You can be sure that if I get up in the pulpit and give ’em hell I get lots of people praising me for a “good sermon this week padre!” If I let rip against the immorality, homosexuality, sex before marriage, abortion, alcoholism, drug addiction and adultery I’ll get good comments.
But I have several problems with this. First of all, the sinners I’m talking about probably aren’t in church so they can’t hear the sermon anyway.
But the bigger problem is that I get the feeling the people who like it when I preach a strong sermon against sin are feeling good because I’m giving other people hell. They feel good because I’m getting down on the people they are down on. In other words, my preaching against all “the sinners” boosts their sense of righteousness. “I thank you Lord that I am not like that tax collector there!”
Self righteousness, is the implicit sin of all religious people. It’s hard to avoid it, and the insidious thing about self righteousness is that when you do preach about it the self righteous people don’t see themselves in what you’re saying. That’s the definition of self righteousness. It’s totally invulnerable. It’s a hard candy coating shell we have in place.
The third problem is the preaching and behavior of Jesus. He didn’t actually preach hellfire and brimstone against the sinners. He went and had dinner with them. He went to their parties. He listened to them and forgave them and said, “Go and sin no more.” He did preach hellfire and brimstone and really let rip, but it was against the religious people. It was against the self righteous do gooders–the church goers that he loaded up with the hellfire, brimstone, Gehenna, worms dying not and “you are of you Father the devil” stuff.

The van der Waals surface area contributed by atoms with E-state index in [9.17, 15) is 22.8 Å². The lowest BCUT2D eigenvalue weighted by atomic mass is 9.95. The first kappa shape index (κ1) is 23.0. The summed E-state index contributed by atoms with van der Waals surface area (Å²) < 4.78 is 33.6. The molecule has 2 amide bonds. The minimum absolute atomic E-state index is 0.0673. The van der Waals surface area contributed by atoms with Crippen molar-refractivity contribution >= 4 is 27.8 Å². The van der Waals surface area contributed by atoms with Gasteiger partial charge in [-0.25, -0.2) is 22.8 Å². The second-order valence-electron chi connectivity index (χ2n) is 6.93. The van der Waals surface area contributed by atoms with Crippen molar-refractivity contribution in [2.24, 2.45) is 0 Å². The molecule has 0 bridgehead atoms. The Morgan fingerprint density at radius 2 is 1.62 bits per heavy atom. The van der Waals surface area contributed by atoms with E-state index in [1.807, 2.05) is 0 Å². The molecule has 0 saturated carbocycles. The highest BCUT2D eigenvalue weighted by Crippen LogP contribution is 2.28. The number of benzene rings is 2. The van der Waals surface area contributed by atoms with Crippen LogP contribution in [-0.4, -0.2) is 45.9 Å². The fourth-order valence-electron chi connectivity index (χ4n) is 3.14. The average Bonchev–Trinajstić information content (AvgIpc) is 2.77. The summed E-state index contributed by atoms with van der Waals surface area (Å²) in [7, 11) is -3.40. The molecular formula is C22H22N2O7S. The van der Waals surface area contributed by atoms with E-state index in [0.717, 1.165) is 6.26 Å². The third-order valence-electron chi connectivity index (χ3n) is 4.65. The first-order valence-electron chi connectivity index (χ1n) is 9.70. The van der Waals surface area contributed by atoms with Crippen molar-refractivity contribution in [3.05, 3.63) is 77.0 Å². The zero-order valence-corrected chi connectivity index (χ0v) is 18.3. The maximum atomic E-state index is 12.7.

I dig pretty deeply into this perennial dilemma in my book Immortal Combat. I take apart the people of the lie and the whole dynamic of pride that is woven through our human nature and how religion–which should be the cure for it–is all too often a mechanism we use to build up our righteousness even further.
The fourth problem I have with preaching hellfire and brimstone is that I’m one of the sinners I’m preaching against. It takes a very holy person to preach hellfire and brimstone and not come out the other side being a class one hypocrite. While it’s Advent, it’s worth analyzing why John the Baptist was able to be a pretty effective hellfire and brimstone preacher. He let the Pharisees, Herodians, Sadducees have it it. He also had the courage to preach against Herod’s immorality and warn him of the wrath to come. What was the source of his authority
Three things: First he lived an authentic life of prayer, penance and poverty. He wasn’t a hypocrite. Second, from the moment in his mother’s womb when Christ the Lord was present he recognized who Jesus really was. He didn’t faff about with nonsense about Jesus being a good moral guide, a spiritual mentor, a wise teacher or “a man who was so good that he shows us what God is like.” No. His mother voiced the truth he leapt for. “Who am I that the mother of God should come to me?” With Elizabeth his mother he knew who Jesus was: God incarnate. Third he always pointed to Jesus and said, “Behold the Lamb of God. I am not worthy to unlace his sandals. He must increase and I must decrease.”
If a man is able to live that kind of razor sharp life he will preach effectively against sin and warn of the wrath to come. We do need preachers like that–not just in the pulpit–but out in the world. Furthermore, he’ll preach against sin in the world, but he’ll also preach against the self righteousness in the church.
But if they do preach like John the Baptist they had better be prepared to lose their head ’cause folks aren’t going to be happy.